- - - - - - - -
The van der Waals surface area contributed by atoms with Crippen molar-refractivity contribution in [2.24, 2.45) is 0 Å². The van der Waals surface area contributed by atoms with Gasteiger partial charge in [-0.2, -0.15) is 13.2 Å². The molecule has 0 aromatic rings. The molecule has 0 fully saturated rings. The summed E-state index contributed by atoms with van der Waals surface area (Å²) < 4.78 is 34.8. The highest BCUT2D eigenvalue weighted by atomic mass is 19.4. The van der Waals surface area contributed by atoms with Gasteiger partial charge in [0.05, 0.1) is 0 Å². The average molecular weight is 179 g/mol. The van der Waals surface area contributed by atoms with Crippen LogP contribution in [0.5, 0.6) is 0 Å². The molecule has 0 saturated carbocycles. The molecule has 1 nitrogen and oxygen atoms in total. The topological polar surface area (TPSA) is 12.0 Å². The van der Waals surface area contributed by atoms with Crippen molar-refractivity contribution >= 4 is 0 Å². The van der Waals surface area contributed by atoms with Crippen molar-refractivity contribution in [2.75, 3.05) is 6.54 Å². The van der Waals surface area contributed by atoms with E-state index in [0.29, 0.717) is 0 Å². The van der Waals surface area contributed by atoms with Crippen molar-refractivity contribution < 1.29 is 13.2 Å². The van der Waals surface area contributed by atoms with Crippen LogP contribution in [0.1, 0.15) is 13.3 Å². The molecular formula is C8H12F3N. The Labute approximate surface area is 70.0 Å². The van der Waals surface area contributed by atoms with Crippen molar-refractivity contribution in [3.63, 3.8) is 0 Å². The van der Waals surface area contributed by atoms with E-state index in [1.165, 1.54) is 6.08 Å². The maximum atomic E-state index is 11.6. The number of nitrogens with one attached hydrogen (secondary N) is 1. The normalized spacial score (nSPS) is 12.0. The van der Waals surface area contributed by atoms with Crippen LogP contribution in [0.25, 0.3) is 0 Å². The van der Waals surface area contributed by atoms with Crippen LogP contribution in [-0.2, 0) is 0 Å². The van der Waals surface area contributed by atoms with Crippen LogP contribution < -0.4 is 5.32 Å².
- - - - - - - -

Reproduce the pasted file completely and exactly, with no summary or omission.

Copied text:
The van der Waals surface area contributed by atoms with Crippen molar-refractivity contribution in [2.24, 2.45) is 0 Å². The van der Waals surface area contributed by atoms with Gasteiger partial charge in [-0.2, -0.15) is 13.2 Å². The molecule has 0 aromatic rings. The molecule has 0 fully saturated rings. The summed E-state index contributed by atoms with van der Waals surface area (Å²) < 4.78 is 34.8. The highest BCUT2D eigenvalue weighted by atomic mass is 19.4. The van der Waals surface area contributed by atoms with Gasteiger partial charge in [0.05, 0.1) is 0 Å². The average molecular weight is 179 g/mol. The van der Waals surface area contributed by atoms with Crippen LogP contribution in [0.5, 0.6) is 0 Å². The molecule has 0 saturated carbocycles. The molecule has 1 nitrogen and oxygen atoms in total. The topological polar surface area (TPSA) is 12.0 Å². The van der Waals surface area contributed by atoms with Crippen molar-refractivity contribution >= 4 is 0 Å². The van der Waals surface area contributed by atoms with Crippen molar-refractivity contribution in [2.75, 3.05) is 6.54 Å². The van der Waals surface area contributed by atoms with E-state index in [0.29, 0.717) is 0 Å². The van der Waals surface area contributed by atoms with Crippen molar-refractivity contribution < 1.29 is 13.2 Å². The van der Waals surface area contributed by atoms with Crippen LogP contribution in [0.1, 0.15) is 13.3 Å². The molecular formula is C8H12F3N. The Labute approximate surface area is 70.0 Å². The van der Waals surface area contributed by atoms with Crippen molar-refractivity contribution in [3.63, 3.8) is 0 Å². The van der Waals surface area contributed by atoms with E-state index in [1.165, 1.54) is 6.08 Å². The maximum atomic E-state index is 11.6. The number of nitrogens with one attached hydrogen (secondary N) is 1. The normalized spacial score (nSPS) is 12.0. The van der Waals surface area contributed by atoms with Crippen LogP contribution in [0.25, 0.3) is 0 Å². The van der Waals surface area contributed by atoms with Crippen LogP contribution in [-0.2, 0) is 0 Å². The van der Waals surface area contributed by atoms with Crippen LogP contribution < -0.4 is 5.32 Å².